7. S. Buemi Toro Rosso STR5 1.13.823 +2.101

Photos from today’s test:

New rule changes approved by F1 commission

The new rule changes to F1, such as the new points system, the top ten finishers keeping their tyres into the race, less tyres per weekend, and a ban on double-decker diffusers, have been accepted by the F1 commission.

The most important rule change is that to the points system. The new layout is as follows:

1st – 25 points
2nd – 18 points
3rd – 15 points
4th – 12 points
5th – 10 points
6th – 8 points
7th – 6 points
8th – 4 points
9th – 2 points
10th – 1 point

The main change is that to the difference between 1st and 2nd. There is now 7 points between them, instead of 5. This is to encourage drivers to try to go for the lead more. It seems to be a good change, compared to the old one.

Bridgestone F1 tyres

Bridgestone F1 tyres

Another change is that to the Q3 qualifyers’ tyres. Now, the top ten qualifyers will be forced to keep their tyres into the race. This means that there will be a mix of drivers on the hard and soft tyres in the top ten.

I have said already that this is a bad decicion. We were about to see pure qualifying, for the first time in a long while, but that’s out the window now. You can read more about this on my older post.

Next up is the reduction in the use of tyres over a weekend. Last year, each car was allocated 14 sets of slick tyres to use over the entire weekend. This year, there will only be 11 sets of tyres per driver.

Not only that, but 1 set will have to be returned to the FIA on first Friday practice, and 2 sets on second Friday practice. This will leave 8 sets for Saturday practice, qualifying, and the race. This rule is intended to encourage more running in the Friday practice sessions.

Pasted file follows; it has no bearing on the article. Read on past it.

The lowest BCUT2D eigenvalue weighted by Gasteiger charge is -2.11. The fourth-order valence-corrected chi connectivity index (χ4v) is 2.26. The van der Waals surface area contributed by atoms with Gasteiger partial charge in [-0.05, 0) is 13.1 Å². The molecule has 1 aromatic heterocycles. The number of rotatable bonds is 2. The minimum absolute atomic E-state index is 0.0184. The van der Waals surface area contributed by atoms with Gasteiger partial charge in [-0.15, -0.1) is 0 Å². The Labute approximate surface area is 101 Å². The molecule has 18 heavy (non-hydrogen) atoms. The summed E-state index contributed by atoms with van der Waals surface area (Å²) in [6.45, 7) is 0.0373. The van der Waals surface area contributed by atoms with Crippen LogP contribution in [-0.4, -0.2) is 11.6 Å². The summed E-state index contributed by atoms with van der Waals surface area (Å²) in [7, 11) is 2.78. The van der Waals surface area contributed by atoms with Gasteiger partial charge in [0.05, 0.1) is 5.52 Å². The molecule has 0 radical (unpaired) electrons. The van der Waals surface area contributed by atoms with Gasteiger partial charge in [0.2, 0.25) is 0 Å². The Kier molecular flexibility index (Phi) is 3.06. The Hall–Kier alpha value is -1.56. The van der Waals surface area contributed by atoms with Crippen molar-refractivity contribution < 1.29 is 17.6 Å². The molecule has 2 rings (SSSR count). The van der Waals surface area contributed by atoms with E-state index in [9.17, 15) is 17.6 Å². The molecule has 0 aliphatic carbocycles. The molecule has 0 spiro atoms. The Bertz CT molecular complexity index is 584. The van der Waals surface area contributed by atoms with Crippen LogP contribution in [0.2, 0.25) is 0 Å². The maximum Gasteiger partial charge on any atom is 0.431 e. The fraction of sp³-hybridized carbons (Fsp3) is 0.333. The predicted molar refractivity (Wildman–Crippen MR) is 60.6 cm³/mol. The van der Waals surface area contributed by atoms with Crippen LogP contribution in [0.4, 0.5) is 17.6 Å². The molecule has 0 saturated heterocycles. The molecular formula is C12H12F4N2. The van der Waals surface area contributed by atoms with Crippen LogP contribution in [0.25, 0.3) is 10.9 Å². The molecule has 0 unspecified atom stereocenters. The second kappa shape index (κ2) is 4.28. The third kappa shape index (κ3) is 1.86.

Not a bad idea this one, as it will bring more racing on Fridays. Not only this, but Bridgestone will have their costs hugely reduced. Maybe this is an idea to keep them in F1 after 2010.

Overall, apart from the Q3 tyre rule, these seem to be good changes. Hopefully it can bring better racing without ruining the sport itself.

The full statement from the FIA is available here.

The “most exhaustive” F1 survey ever

FOTA, who are organising the survey

FOTA, who are organising the survey

FOTA have launched what they have called the “most exhaustive” F1 survey ever.

The survey is to find out what every type of person feels about Formula 1, even if they rarely watch it. The survey definitely deserves it title, it covers everything. There are questions about how they feel about racing technology, overtaking, changing race structure, the drivers and teams, safety, and broadcasting.

Even if you aren’t interested in Formula 1, I’d encourage you to take the survey anyway. These results will probably be used by FOTA to push for a new F1 in the future.

Have your voice heard – take the survey here.

Oh, and make sure you say you’re over 18 ;) They won’t let you take the survey if you say you aren’t!

Di Resta is Force India test driver

Paul Di Resta testing for Force India last December

Paul Di Resta testing for Force India last December

As I had earlier predicted, Paul di Resta has been announced as the third driver for Force India in 2010. As part of this, it has been announced that he will take part in Friday practice sessions with the team.

This raises the predictions that he will drive for the team in 2011. Di Resta was said to be “ecstatic”, saying:

“I think this programme is a perfect way to prepare fully and be ready to go if and when the chance of a race seat comes. I hope this will be the start of a long-term future with Force India.”

Paul di Resta is sponsored by Whyte & Mackey, who also happen to sponsor Force India this year. He also drove for the team at the December young driver test last year. He has been racing in DTM for the last 3 years. Before that, he won the Formula 3 Euroseries in 2006.

Stefan GP heading to Bahrain

Despite not being on the entry list for the 2010 championship, Stefan GP will still turn up at the Bahrain GP in expextation of racing.

A statement on their site read:

“SGP becomes the first team in F1 history who [sent] a 40 foot container full of equipment to the race in Bahrain without having entry for 2010 season!”

Just a few days ago, we found out that Stefan GP had acquired Toyota’s technical data and parts. With their chassis, they certainly have potential.

Still though, it’s very risky (and quite arrogant) to announce this so early. I’m not sure the FIA would approve these actions. Anyway, the only way Stefan GP would get on the entry list is if one of the current teams drops out. Clearly, Zoran Stefanovich believes that either Campos or USF1 doesn’t have the drive to get to the grid.

Or, even if they aren’t allowed to race, they could always do a Hans Heyer